Hines: Is the stuff you’re working on hip hop?
Rizzle: If I’m going to be real, we made this first album and there are some great songs on it, it’s the reason why I’m here, but I’m starting to feel we’re making more hip hop on the second album. I’ve got older. I used to be bubblier and now I naturally want to go a bit darker. The beats are getting a bit slower. People have already seen the light side of me and we’re going through a progression. The people that I’m talking to and the things I’m getting inspired by have rejuvenated my faith in people seeing us as Hip Hop.
I used to just want a break and a sample, now I rather make something weird, something that makes people skank for a couple months. Maybe even revisit it in 10 years if we’re fortunate.
Hines: How much creative control do you have now? How much do the label push you?
Rizzle: Everything, well, near enough. Some things we don’t get a say in, like the advert on telly, I think that pissed people off. Anything like videos or photos, they have to run it past me because I’m a control freak. I’m directing a lot of stuff myself.
I see talk from heads who are like “how did this happen? they came out of nowhere”. People are like “it’s just label, money, deals and shit”. I tell you what, fact; Fearne Cotton just happened to come across our music and wanted to push us on national radio, we were just sitting on ‘Down with the trumpets’ then it snowballed. We didn’t get money put into us until our name had built up. We were by no means pushed into the public eye we just started to get played loads. The more we got noticed the more the label put in. I can see why it might appear we were manufactured to some.
Hines: It’s not out of the question to say that you could get to do some ridiculous collaborations now.
Rizzle: There’s stuff I can’t say at this time, but It’s definitely true that we are in that situation. It’s crazy to know I’ve got this team of people to back me up. As far as collaborations, I personally think that shit has to happen naturally, someone says this, you cross paths and conversations take place. I’m still completely buzzing my tits off to think Ali Shaheed rang me last year. I immediately thought ‘oh my god. Can we get Q-tip to do a tune with us?’ as if that’s just a casual thought. I want to ring him but haven’t built the courage to call yet. Saying that, I’d love to be in a situation where he sees us again and remembers us without forcing it. We’ve worked with the maddest people: Jamie Cullen, some mad jazzy hip hop tune, but this dude jammed with Quest Love, so I was like ‘if I nicked his phone…’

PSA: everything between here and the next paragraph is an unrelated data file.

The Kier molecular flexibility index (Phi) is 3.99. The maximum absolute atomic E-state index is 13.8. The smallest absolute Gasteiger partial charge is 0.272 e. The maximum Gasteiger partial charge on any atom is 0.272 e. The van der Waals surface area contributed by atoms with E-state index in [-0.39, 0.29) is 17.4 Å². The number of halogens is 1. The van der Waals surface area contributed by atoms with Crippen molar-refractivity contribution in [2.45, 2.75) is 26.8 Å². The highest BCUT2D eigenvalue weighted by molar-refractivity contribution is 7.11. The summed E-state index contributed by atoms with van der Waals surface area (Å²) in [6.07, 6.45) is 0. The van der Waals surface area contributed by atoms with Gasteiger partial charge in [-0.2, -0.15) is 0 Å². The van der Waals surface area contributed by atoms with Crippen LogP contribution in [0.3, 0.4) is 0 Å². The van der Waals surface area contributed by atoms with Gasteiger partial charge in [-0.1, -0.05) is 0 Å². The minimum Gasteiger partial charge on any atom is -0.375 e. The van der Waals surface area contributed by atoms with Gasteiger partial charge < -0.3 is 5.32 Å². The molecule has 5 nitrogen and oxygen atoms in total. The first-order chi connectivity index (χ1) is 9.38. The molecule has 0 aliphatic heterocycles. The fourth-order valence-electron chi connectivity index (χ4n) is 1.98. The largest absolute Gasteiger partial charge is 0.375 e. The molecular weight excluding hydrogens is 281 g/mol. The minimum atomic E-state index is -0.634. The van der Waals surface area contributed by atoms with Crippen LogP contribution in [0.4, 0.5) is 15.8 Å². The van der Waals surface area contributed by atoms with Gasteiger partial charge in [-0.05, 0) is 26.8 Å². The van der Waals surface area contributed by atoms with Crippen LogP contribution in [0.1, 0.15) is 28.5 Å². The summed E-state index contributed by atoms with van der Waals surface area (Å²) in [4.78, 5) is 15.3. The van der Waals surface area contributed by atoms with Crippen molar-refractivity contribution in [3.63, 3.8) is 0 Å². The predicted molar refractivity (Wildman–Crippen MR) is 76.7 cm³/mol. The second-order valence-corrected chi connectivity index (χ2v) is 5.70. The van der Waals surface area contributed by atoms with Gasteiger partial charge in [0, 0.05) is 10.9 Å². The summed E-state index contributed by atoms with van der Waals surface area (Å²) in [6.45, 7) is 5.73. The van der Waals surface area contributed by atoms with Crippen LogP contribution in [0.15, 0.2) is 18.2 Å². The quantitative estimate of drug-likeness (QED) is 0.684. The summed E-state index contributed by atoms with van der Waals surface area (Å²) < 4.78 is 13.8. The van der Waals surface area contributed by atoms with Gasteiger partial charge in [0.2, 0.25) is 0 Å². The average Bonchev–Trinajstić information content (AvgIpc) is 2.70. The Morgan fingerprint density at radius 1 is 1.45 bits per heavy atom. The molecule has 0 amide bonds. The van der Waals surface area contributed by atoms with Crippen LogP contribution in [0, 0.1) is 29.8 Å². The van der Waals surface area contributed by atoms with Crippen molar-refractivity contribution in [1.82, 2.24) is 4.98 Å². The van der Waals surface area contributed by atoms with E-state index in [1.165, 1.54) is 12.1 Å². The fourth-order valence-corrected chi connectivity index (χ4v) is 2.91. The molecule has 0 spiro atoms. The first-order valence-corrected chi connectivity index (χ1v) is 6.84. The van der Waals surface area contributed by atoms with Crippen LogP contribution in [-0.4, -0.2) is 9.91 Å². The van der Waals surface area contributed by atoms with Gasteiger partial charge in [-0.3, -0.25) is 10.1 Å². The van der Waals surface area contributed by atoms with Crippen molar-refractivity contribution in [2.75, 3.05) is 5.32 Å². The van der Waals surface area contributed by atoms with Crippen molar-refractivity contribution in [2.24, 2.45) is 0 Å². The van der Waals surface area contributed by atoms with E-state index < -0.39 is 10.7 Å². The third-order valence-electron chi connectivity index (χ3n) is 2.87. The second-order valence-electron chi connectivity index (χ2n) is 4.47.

Hines: It feels like it’s all come full circle; the trumpet dealer has finally caught up with you, that tune was obviously huge. Some people miss the fact Dag Nabbit from Foreign Beggars produced it. You still working with them?
Rizzle: That tune set us off, I guess ‘Dag Nabbit’ is a phrase, people think we’re just saying it. I really want to do something with Pav and Ebo. They kicked it up a notch with Badman Riddum last year and I’m hoping they carry it through. I live round the corner from Dag, he’s the most elusive guy in the fucking world though. I recently got some beats off him and I’m pretty sure he’ll be involved in the next album.
Hines: What you saying before we shut this down and head to the venue?
Please listen to our entire album, especially the first and last tracks. Shouts out to Hines, Syntax, Enlish, Rum Com, Barcode, Scribe Tribe, Dirty Dike, Slip Jam, Rarekind…all the Brighton lot and ukhh.com.
Hines: Needless to say the gig was absolutely rammed. The band, which includes Jordan’s dad on bass, is incredibly tight after the all the recent touring. I watched most of the show with Jordan’s mum who features lip-synching in their ‘Mama do the hump’ track before we both got on stage to enact our respective video cameos. The front rows were crazed teenage girls and the crowd got older as it went back with one or two well known hip hop heads in attendance looking sheepish. I even spotted Dizzee Rascal in the crowd. A very surreal evening and I’m still spinning-out over the off-the-record news I heard.